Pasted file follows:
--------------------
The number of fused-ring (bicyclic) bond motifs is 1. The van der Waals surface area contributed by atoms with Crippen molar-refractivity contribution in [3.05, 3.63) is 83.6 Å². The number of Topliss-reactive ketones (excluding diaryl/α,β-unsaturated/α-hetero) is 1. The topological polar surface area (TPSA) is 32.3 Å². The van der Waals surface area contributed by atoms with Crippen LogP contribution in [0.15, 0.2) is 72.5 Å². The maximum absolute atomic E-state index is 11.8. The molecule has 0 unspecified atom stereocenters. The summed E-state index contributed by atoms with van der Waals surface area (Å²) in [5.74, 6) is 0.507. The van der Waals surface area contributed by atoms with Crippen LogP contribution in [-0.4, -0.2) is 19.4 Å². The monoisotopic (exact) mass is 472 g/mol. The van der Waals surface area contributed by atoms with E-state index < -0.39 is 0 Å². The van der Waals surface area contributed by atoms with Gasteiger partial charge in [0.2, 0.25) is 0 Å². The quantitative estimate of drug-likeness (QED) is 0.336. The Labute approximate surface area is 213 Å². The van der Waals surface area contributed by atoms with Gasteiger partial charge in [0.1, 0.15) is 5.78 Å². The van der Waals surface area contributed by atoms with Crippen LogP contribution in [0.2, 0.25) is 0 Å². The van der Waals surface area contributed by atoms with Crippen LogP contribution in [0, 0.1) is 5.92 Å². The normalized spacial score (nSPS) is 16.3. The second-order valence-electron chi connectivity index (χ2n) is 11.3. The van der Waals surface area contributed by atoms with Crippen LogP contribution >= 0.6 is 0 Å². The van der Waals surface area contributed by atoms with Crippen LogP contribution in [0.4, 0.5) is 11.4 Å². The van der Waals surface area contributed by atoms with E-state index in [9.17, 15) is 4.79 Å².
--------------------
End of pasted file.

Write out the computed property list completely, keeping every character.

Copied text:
The number of fused-ring (bicyclic) bond motifs is 1. The van der Waals surface area contributed by atoms with Crippen molar-refractivity contribution in [3.05, 3.63) is 83.6 Å². The number of Topliss-reactive ketones (excluding diaryl/α,β-unsaturated/α-hetero) is 1. The topological polar surface area (TPSA) is 32.3 Å². The van der Waals surface area contributed by atoms with Crippen LogP contribution in [0.15, 0.2) is 72.5 Å². The maximum absolute atomic E-state index is 11.8. The molecule has 0 unspecified atom stereocenters. The summed E-state index contributed by atoms with van der Waals surface area (Å²) in [5.74, 6) is 0.507. The van der Waals surface area contributed by atoms with Crippen LogP contribution in [-0.4, -0.2) is 19.4 Å². The monoisotopic (exact) mass is 472 g/mol. The van der Waals surface area contributed by atoms with E-state index < -0.39 is 0 Å². The van der Waals surface area contributed by atoms with Gasteiger partial charge in [0.2, 0.25) is 0 Å². The quantitative estimate of drug-likeness (QED) is 0.336. The Labute approximate surface area is 213 Å². The van der Waals surface area contributed by atoms with Gasteiger partial charge in [0.1, 0.15) is 5.78 Å². The van der Waals surface area contributed by atoms with Crippen LogP contribution in [0.2, 0.25) is 0 Å². The van der Waals surface area contributed by atoms with Crippen LogP contribution in [0, 0.1) is 5.92 Å². The normalized spacial score (nSPS) is 16.3. The second-order valence-electron chi connectivity index (χ2n) is 11.3. The van der Waals surface area contributed by atoms with Crippen LogP contribution >= 0.6 is 0 Å². The van der Waals surface area contributed by atoms with Crippen LogP contribution in [0.4, 0.5) is 11.4 Å². The van der Waals surface area contributed by atoms with E-state index in [9.17, 15) is 4.79 Å².